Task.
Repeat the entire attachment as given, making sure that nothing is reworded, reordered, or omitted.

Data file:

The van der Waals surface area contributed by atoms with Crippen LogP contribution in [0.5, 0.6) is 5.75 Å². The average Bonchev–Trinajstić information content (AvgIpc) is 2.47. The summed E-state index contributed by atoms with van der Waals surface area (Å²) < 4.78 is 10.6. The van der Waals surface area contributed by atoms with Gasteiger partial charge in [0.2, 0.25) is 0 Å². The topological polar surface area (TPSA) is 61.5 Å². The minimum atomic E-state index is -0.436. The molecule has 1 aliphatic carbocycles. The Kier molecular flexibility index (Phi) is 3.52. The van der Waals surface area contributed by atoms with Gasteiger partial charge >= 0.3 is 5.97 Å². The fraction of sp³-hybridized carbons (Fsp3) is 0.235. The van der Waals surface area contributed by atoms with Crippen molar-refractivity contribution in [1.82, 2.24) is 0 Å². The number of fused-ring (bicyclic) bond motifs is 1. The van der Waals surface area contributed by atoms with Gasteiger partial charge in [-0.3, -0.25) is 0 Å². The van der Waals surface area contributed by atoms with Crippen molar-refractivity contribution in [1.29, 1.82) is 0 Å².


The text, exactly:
The van der Waals surface area contributed by atoms with Crippen LogP contribution in [0.5, 0.6) is 5.75 Å². The average Bonchev–Trinajstić information content (AvgIpc) is 2.47. The summed E-state index contributed by atoms with van der Waals surface area (Å²) < 4.78 is 10.6. The van der Waals surface area contributed by atoms with Gasteiger partial charge in [0.2, 0.25) is 0 Å². The topological polar surface area (TPSA) is 61.5 Å². The minimum atomic E-state index is -0.436. The molecule has 1 aliphatic carbocycles. The Kier molecular flexibility index (Phi) is 3.52. The van der Waals surface area contributed by atoms with Gasteiger partial charge >= 0.3 is 5.97 Å². The fraction of sp³-hybridized carbons (Fsp3) is 0.235. The van der Waals surface area contributed by atoms with Crippen molar-refractivity contribution in [1.82, 2.24) is 0 Å². The number of fused-ring (bicyclic) bond motifs is 1. The van der Waals surface area contributed by atoms with Gasteiger partial charge in [-0.3, -0.25) is 0 Å². The van der Waals surface area contributed by atoms with Crippen molar-refractivity contribution in [1.29, 1.82) is 0 Å².